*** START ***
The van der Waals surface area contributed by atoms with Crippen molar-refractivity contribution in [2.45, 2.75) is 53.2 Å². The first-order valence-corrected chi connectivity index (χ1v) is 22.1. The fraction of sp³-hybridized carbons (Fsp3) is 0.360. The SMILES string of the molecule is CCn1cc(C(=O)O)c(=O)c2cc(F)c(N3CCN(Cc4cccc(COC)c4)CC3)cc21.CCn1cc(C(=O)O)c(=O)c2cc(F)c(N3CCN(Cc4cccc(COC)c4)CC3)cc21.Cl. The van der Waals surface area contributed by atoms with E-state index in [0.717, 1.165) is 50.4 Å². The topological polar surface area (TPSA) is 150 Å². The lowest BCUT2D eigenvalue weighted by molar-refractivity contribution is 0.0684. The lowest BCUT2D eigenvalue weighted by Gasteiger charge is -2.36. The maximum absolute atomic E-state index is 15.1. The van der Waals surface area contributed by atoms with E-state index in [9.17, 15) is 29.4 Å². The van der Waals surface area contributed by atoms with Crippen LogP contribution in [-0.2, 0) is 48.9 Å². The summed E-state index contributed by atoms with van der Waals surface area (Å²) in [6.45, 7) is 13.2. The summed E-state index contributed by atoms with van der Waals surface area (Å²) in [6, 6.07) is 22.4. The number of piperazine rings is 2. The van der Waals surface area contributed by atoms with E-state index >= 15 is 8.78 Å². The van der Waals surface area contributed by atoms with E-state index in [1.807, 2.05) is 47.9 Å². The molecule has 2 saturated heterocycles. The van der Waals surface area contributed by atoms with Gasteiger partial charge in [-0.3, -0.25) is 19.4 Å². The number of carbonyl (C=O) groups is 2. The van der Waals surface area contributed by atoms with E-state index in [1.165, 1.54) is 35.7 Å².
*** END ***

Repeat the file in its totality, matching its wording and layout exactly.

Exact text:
The van der Waals surface area contributed by atoms with Crippen molar-refractivity contribution in [2.45, 2.75) is 53.2 Å². The first-order valence-corrected chi connectivity index (χ1v) is 22.1. The fraction of sp³-hybridized carbons (Fsp3) is 0.360. The SMILES string of the molecule is CCn1cc(C(=O)O)c(=O)c2cc(F)c(N3CCN(Cc4cccc(COC)c4)CC3)cc21.CCn1cc(C(=O)O)c(=O)c2cc(F)c(N3CCN(Cc4cccc(COC)c4)CC3)cc21.Cl. The van der Waals surface area contributed by atoms with E-state index in [0.717, 1.165) is 50.4 Å². The topological polar surface area (TPSA) is 150 Å². The lowest BCUT2D eigenvalue weighted by molar-refractivity contribution is 0.0684. The lowest BCUT2D eigenvalue weighted by Gasteiger charge is -2.36. The maximum absolute atomic E-state index is 15.1. The van der Waals surface area contributed by atoms with E-state index in [9.17, 15) is 29.4 Å². The van der Waals surface area contributed by atoms with Crippen LogP contribution in [-0.2, 0) is 48.9 Å². The summed E-state index contributed by atoms with van der Waals surface area (Å²) in [6.45, 7) is 13.2. The summed E-state index contributed by atoms with van der Waals surface area (Å²) in [6, 6.07) is 22.4. The number of piperazine rings is 2. The van der Waals surface area contributed by atoms with E-state index >= 15 is 8.78 Å². The van der Waals surface area contributed by atoms with E-state index in [1.807, 2.05) is 47.9 Å². The molecule has 2 saturated heterocycles. The van der Waals surface area contributed by atoms with Gasteiger partial charge in [-0.3, -0.25) is 19.4 Å². The number of carbonyl (C=O) groups is 2. The van der Waals surface area contributed by atoms with E-state index in [1.165, 1.54) is 35.7 Å².